...or, Why Your Next Phone System Will Be VoIP
We take a look at the good, the bad, and the future of Voice over IP systems, and provide a guide to vendors.
Once a novelty used by individuals for circumventing pricey long-distance carriers, Voice-over-IP (VoIP) has finally found its niche as an inexpensive and flexible telephony solution for the enterprise.
VoIP breaks down voice signals into digital packets, allowing it to be transmitted via IP, avoid the public switched telephone network (PTSN), and use advanced call features such as call conferencing, call forwarding, unified messaging, and voicemail. Corporations can take advantage of the technology by purchasing a gateway that routes voice packets to other parts of the network or sends them over the PTSN. Some gateways work using existing PBX equipment, while others work on their own or with a Win NT backbone.
The technology is sound on paper, but many corporations have been slow to install VoIP solutions. All that is expected to change in coming years as the price of gateways and other costs come down and as quality of service improves. An industry survey conducted by Frost and Sullivan of San Jose concluded that VoIP sales are expected to climb to $349 billion by 2006.
VoIP's growing popularity is no surprise. The advantages of VoIP over traditional PBX are numerous. For one, the lifetime cost of a VoIP solution is a fraction of what you would pay for a traditional phone system. By bypassing the PTSN for long-distance calls and fax, the per-minute rate for both services can drop to as low as two or three cents per minute. VoIP can also utilize existing network and PBX equipment, thereby cutting down on installation and day-to-day operational costs. And while the initial investment may be pricey, users can see savings almost immediately, particularly if they are building their VoIP network from the ground up or are an international firm, according to Doug Fink, director of voice solutions for Calence, a Tempe, Arizona-based network solutions provider that both installs and uses VoIP solutions. "A typical installation with under 200 phones runs about $50,000 for hardware and $30,000 for implementation services, and maintenance runs just a couple of thousand versus $50,000 for a PBX," Fink says.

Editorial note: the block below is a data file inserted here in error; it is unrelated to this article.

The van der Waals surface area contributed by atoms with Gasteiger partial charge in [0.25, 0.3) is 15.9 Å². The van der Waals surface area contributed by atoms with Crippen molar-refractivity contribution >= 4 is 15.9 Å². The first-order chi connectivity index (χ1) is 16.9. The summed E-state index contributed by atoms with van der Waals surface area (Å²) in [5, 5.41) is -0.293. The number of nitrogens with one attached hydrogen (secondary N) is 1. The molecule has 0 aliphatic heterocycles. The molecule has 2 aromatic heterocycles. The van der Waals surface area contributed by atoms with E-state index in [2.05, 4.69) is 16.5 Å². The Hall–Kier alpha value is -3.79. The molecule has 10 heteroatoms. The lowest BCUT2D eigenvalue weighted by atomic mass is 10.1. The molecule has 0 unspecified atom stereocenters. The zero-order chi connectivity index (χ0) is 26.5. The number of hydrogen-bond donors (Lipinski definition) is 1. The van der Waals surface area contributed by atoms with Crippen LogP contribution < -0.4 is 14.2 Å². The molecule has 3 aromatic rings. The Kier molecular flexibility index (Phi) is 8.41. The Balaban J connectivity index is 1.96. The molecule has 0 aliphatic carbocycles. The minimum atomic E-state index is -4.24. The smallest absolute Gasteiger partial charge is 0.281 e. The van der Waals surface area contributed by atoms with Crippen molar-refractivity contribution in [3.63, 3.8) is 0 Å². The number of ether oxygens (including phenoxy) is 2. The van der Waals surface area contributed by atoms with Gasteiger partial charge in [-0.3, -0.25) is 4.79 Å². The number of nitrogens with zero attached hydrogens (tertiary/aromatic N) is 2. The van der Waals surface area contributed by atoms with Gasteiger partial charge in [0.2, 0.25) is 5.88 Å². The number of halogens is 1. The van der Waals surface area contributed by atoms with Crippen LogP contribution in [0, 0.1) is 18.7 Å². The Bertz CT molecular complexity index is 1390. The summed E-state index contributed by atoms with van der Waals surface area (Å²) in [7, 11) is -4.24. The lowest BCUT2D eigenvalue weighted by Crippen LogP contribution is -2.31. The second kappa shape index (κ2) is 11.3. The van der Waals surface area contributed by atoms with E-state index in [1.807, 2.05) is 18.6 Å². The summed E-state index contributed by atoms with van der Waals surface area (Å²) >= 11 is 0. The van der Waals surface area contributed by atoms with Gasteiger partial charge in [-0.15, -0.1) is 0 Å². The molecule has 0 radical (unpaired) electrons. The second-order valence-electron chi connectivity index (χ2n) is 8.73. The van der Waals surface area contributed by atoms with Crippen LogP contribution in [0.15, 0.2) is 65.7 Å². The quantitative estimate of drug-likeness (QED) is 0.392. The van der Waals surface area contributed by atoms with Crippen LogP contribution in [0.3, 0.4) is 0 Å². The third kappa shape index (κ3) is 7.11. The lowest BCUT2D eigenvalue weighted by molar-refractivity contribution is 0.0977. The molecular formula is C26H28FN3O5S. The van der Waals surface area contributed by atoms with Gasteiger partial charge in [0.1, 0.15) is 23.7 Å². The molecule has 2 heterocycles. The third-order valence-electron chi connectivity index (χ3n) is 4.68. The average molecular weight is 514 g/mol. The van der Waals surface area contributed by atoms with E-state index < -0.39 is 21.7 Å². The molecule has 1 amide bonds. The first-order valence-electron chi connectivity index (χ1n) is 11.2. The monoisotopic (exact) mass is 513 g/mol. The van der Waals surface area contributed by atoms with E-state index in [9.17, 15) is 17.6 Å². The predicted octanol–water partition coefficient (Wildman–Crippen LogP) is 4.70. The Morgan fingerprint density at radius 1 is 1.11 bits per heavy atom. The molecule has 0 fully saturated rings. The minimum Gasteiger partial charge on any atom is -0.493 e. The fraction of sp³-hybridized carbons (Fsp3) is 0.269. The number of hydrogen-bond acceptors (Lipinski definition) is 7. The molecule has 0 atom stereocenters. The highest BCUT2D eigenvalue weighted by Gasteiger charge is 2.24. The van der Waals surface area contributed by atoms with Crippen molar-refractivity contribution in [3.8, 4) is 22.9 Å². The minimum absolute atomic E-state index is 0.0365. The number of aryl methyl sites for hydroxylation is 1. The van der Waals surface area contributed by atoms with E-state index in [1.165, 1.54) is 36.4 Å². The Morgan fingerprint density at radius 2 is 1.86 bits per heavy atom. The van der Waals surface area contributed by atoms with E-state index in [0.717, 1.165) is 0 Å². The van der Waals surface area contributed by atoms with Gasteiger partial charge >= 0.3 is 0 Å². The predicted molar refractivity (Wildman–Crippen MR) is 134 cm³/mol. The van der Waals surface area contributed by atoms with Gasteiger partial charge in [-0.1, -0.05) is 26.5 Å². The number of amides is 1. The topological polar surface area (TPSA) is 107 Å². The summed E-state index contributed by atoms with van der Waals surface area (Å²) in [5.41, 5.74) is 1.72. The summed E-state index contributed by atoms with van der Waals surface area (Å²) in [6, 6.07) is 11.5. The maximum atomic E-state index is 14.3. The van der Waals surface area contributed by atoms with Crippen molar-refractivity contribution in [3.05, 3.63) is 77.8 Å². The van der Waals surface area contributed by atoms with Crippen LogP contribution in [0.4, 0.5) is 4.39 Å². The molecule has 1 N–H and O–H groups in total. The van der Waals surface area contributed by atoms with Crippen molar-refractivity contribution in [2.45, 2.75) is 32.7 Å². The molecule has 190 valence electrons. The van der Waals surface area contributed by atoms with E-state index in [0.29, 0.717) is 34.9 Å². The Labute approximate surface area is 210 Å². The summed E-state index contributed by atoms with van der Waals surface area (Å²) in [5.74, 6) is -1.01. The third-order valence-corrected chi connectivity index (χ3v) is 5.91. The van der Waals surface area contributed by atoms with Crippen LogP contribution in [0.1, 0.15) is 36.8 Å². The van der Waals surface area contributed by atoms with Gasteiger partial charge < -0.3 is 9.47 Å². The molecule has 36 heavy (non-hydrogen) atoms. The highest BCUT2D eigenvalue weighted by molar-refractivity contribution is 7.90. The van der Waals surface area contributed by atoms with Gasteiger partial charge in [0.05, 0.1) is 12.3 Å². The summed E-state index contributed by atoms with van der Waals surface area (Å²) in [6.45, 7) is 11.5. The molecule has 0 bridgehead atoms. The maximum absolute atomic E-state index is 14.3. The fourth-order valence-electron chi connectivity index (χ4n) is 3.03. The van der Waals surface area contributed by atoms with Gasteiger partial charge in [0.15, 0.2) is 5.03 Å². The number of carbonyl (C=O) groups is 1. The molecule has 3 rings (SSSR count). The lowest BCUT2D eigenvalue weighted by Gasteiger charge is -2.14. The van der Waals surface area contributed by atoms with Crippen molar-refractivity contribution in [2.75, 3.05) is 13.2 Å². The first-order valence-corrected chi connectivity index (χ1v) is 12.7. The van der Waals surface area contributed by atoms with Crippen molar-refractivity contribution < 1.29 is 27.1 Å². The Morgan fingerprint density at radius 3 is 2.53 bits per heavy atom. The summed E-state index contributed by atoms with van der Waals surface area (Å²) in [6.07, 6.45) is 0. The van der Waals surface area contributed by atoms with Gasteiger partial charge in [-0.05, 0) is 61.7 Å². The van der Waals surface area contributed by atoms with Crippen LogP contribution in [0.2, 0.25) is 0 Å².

Streamlined management is also a realistic expectation with VoIP. Network managers, already familiar with IP, SNMP management, and the network backbone, can be trained to work with VoIP. Directory and security services can be shared and standard protocols (HTML, Java, XML, H.323, MGCP, and SIP) are used.
VoIPs flexibility should not be ignored. The enterprise has many architectural choices, including upgrades from traditional PBXs, brand-new IP gateways, and outsourced VoIP services, especially popular among smaller companies that want the same call features without the initial investment or day-to-day management. There is also geographical flexibility -- since all your phones can be connected via IP, you can give even remote locations the same advanced call features as your main office.